BQE concerns headline Brooklyn Heights Association annual meeting
Group also grapples with Brooklyn House of Detention, BQX issues
St. Francis College’s 300-seat Founders Hall was standing room only Tuesday night for the Brooklyn Heights Association’s annual meeting.
The topic personally affecting most of those in attendance — the city’s plans for the reconstruction of the BQE — was called “the most consequential development to affect this area for decades” by BHA President Martha Bakos Dietz.
“On Sept. 27, DOT sprung on us its plan to build a six-lane elevated highway at the level of the Brooklyn Heights Promenade for the duration of the BQE reconstruction. DOT told us all this was its preferred plan for reconstructing the BQE. Needless to say, we were as appalled at this revelation as the rest of the community was,” Dietz said.
BHA set up a task force to address what they have dubbed the “Promenade Highway,” Dietz said. Their mission is to counter DOT’s proposal, cause DOT to withdraw the plan from consideration and assess how to better deal with “this major reconstruction project that will inflict massive disruption on communities up and down the BQE corridor.” They also want the city to have more engagement with the community.
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Dietz detailed the association’s work with Heights architect and urban planner Marc Wouters on an alternate plan, as well as their engagement with officials and a variety of transportation consultants and law firms, including Shearman and Sterling, which is contributing on a pro bono basis.
DOT has said it is considering the Wouters concept, among three to five others, Dietz said. But BHA has heard nothing from the agency.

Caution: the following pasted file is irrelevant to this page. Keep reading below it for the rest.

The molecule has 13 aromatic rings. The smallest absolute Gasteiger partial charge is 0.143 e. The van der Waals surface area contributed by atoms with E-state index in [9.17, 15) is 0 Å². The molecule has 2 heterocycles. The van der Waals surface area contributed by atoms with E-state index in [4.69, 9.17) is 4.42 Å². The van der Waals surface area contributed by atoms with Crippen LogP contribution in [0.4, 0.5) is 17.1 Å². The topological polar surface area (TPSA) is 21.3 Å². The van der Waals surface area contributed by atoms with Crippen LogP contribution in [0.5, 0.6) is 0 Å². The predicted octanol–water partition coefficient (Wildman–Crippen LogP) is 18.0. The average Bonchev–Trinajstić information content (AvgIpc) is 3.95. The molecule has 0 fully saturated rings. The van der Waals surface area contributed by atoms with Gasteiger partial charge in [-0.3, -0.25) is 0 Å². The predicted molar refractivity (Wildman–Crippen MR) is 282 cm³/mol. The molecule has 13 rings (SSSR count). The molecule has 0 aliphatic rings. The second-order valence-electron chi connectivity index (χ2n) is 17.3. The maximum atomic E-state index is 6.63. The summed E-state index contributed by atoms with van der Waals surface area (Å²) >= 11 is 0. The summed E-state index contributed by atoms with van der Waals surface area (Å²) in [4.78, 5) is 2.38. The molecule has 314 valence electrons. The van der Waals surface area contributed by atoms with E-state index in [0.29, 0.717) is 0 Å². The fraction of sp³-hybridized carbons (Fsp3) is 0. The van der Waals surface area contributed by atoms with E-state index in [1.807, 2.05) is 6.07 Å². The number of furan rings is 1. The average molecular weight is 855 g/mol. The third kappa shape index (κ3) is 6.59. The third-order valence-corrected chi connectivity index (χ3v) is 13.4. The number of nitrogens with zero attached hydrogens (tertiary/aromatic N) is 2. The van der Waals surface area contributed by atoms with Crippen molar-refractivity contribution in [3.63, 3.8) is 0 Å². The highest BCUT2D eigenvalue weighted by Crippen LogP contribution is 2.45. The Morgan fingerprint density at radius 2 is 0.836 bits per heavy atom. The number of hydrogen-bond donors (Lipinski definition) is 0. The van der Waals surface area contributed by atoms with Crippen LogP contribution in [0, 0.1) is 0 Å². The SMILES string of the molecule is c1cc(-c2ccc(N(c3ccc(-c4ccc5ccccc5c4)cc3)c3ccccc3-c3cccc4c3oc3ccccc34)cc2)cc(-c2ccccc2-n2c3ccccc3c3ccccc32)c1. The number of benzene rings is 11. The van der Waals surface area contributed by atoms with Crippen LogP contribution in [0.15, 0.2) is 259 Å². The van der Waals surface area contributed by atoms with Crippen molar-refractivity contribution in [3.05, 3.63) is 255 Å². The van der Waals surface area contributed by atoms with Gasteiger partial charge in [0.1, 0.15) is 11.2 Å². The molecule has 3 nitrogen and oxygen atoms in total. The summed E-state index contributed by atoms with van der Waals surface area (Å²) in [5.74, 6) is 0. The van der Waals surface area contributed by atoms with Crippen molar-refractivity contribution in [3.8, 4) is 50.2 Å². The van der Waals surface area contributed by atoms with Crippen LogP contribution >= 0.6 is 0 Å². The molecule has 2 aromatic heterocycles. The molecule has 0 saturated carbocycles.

“We want the city to take a broad, long-term view of the city’s transportation needs and develop a 21st century solution rather than blindly rebuild a 20th century highway structure,” she said, to applause from the audience.
A BQE town hall scheduled for March 12 is being rescheduled for early April due to scheduling conflicts.
House of Detention
Dietz also reported on the city’s proposal to increase the size of the Brooklyn House of Detention on Atlantic Avenue in Boerum Hill to 40 stories — part of the plan to close Rikers Island. The new jail would be “wholly out of context” with the surrounding area and would bring unacceptable environmental impacts, she said.
“There’s been a complete lack of any meaningful engagement with the affected community,” she reiterated. In spite of this, “The administration is in a rush to start the land use review process [ULURP] next month.” BHA has called for a delay in the start of ULURP, pressed the city to identify a second jail site within Brooklyn and advocated for alternatives to incarceration for the roughly 40 percent of inmates who are mentally disturbed.
BQX raises its head again
The controversial on-again, off-again BQX (Brooklyn-Queens Connector) streetcar plan, for which the city recently committed $7.2 million toward an environmental study, is another project BHA is grappling with.
The project can’t be built “without considerable federal funding,” Dietz said. The death of the Amazon HQ2 deal has again introduced uncertainty into the project’s fate, she added.
The BQX’s proposed route runs from Gowanus through Downtown Brooklyn to Astoria. If the city does move forward with the plan, it would occur at the same time as the city intends to rebuild the BQE, she said.
“You can only imagine the tremendous additional impact that would have on traffic congestion near the BQE.”
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